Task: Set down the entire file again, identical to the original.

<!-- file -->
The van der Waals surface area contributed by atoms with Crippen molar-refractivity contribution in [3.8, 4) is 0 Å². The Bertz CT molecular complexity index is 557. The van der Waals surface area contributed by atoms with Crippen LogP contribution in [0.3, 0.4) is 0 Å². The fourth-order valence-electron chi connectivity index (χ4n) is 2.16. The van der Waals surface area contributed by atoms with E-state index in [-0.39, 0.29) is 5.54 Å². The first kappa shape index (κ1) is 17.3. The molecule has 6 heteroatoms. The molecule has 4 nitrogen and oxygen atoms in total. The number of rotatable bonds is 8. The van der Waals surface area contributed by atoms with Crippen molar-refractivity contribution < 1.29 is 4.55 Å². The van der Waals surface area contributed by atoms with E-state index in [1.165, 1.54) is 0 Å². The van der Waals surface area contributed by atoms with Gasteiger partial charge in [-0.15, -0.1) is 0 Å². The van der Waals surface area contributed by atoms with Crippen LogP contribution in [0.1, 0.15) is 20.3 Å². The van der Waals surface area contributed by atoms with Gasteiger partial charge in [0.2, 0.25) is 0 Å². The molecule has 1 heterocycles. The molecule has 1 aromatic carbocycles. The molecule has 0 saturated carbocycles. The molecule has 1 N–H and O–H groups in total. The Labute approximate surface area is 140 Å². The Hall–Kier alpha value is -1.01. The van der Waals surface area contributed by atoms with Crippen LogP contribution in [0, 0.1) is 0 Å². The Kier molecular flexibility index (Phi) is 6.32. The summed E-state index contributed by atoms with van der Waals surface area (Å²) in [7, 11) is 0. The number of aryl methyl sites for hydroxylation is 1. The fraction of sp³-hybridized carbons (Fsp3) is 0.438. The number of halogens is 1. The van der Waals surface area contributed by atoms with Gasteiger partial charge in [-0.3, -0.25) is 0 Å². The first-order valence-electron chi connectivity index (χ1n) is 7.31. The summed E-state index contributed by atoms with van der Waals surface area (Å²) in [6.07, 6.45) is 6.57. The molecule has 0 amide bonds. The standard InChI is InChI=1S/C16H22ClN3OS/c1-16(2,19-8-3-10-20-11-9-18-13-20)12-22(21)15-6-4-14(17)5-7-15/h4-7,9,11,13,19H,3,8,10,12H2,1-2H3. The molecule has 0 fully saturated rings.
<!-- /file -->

The van der Waals surface area contributed by atoms with Crippen molar-refractivity contribution in [3.8, 4) is 0 Å². The Bertz CT molecular complexity index is 557. The van der Waals surface area contributed by atoms with Crippen LogP contribution in [0.3, 0.4) is 0 Å². The fourth-order valence-electron chi connectivity index (χ4n) is 2.16. The van der Waals surface area contributed by atoms with E-state index in [-0.39, 0.29) is 5.54 Å². The first kappa shape index (κ1) is 17.3. The molecule has 6 heteroatoms. The molecule has 4 nitrogen and oxygen atoms in total. The number of rotatable bonds is 8. The van der Waals surface area contributed by atoms with Crippen molar-refractivity contribution < 1.29 is 4.55 Å². The van der Waals surface area contributed by atoms with E-state index in [1.165, 1.54) is 0 Å². The van der Waals surface area contributed by atoms with Gasteiger partial charge in [-0.15, -0.1) is 0 Å². The van der Waals surface area contributed by atoms with Crippen LogP contribution in [0.1, 0.15) is 20.3 Å². The van der Waals surface area contributed by atoms with Gasteiger partial charge in [0.2, 0.25) is 0 Å². The molecule has 1 heterocycles. The molecule has 1 aromatic carbocycles. The molecule has 0 saturated carbocycles. The molecule has 1 N–H and O–H groups in total. The Labute approximate surface area is 140 Å². The Hall–Kier alpha value is -1.01. The van der Waals surface area contributed by atoms with Crippen LogP contribution in [0, 0.1) is 0 Å². The Kier molecular flexibility index (Phi) is 6.32. The summed E-state index contributed by atoms with van der Waals surface area (Å²) in [7, 11) is 0. The number of aryl methyl sites for hydroxylation is 1. The fraction of sp³-hybridized carbons (Fsp3) is 0.438. The number of halogens is 1. The van der Waals surface area contributed by atoms with Gasteiger partial charge in [-0.3, -0.25) is 0 Å². The first-order valence-electron chi connectivity index (χ1n) is 7.31. The summed E-state index contributed by atoms with van der Waals surface area (Å²) in [6.07, 6.45) is 6.57. The molecule has 0 amide bonds. The standard InChI is InChI=1S/C16H22ClN3OS/c1-16(2,19-8-3-10-20-11-9-18-13-20)12-22(21)15-6-4-14(17)5-7-15/h4-7,9,11,13,19H,3,8,10,12H2,1-2H3. The molecule has 0 fully saturated rings.